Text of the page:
The determinants of working capital are items that have a direct impact on the amount invested in current assets and current liabilities. Managers like to keep a close watch over these factors, since working capital can absorb a large part of the funding that an organization has at its disposal. Accordingly, managers are always trying to adjust the manner in which operations are run in order to pare back on the working capital investment. There are a number of determinants of working capital, which include the following:
- Credit policy. If a business offers easy credit terms to its customers, the company is investing in accounts receivable that may be outstanding for a long time. This investment can be reduced by tightening the credit policy, but doing so may drive away some customers.
- Growth rate. If a business is growing at a rapid rate, it is likely increasing its investments in receivables and inventory. Unless profits are extremely high, it is unlikely that the entity can generate sufficient cash to pay for these receivables and inventory, resulting in a steady increase in working capital. Conversely, if a business is shrinking, its working capital requirements will also decline, which spins off excess cash.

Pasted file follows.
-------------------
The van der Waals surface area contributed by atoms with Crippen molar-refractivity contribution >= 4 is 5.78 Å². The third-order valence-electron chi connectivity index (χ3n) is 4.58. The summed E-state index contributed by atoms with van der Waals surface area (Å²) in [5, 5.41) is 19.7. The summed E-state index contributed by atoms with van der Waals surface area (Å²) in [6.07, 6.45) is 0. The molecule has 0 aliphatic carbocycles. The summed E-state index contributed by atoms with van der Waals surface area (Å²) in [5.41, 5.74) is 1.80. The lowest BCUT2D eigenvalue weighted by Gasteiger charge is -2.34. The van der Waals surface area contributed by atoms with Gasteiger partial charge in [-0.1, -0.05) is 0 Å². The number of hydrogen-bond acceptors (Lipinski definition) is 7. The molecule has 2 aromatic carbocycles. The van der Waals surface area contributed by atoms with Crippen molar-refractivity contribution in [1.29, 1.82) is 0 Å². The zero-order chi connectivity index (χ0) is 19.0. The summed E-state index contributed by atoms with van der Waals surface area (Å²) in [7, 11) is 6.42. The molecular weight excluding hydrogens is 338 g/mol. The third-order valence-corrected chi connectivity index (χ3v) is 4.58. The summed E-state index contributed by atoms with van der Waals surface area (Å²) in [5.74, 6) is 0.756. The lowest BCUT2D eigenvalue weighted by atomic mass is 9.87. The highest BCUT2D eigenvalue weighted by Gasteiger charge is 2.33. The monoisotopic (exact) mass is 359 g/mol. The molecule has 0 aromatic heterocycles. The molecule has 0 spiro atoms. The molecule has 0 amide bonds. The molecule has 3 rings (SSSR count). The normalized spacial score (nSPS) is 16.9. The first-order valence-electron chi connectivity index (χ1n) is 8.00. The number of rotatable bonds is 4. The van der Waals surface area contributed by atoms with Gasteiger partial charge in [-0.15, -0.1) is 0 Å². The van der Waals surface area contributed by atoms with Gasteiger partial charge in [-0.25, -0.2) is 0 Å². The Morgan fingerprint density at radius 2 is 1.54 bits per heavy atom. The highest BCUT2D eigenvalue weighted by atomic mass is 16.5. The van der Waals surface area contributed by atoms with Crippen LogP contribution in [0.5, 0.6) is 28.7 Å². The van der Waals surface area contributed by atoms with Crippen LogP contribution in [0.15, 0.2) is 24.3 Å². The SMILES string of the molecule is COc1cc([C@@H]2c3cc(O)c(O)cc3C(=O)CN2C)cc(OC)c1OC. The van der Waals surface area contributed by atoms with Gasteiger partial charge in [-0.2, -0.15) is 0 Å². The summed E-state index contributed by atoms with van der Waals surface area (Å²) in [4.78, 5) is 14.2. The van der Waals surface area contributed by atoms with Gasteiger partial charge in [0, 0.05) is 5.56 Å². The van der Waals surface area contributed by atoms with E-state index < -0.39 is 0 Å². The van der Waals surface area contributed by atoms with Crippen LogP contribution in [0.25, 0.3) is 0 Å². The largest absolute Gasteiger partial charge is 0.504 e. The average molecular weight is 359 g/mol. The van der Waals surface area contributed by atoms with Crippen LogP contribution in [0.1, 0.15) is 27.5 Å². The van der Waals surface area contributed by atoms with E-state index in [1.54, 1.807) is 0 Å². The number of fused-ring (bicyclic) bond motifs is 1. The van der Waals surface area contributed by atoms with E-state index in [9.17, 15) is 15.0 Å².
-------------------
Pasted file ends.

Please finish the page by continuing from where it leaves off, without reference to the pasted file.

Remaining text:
- Payables payment terms. If a company can negotiate longer payment terms with its suppliers, it can reduce the amount of investment needed in working capital, essentially by obtaining a free loan from its suppliers. Conversely, short payment terms reduce this source of cash, which increases the working capital balance.
- Production process flow. If a company estimates its production needs, what it manufactures will likely vary somewhat from actual demand, resulting in an excess amount of inventory on hand. Conversely, a just-in-time system produces goods only to order, so the investment in inventory is reduced.
- Seasonality. If a company sells most of its goods at one time of the year, it may need to build its inventory asset in advance of the selling season. This investment in inventory can be reduced by outsourcing work or paying overtime to manufacture goods at the last minute.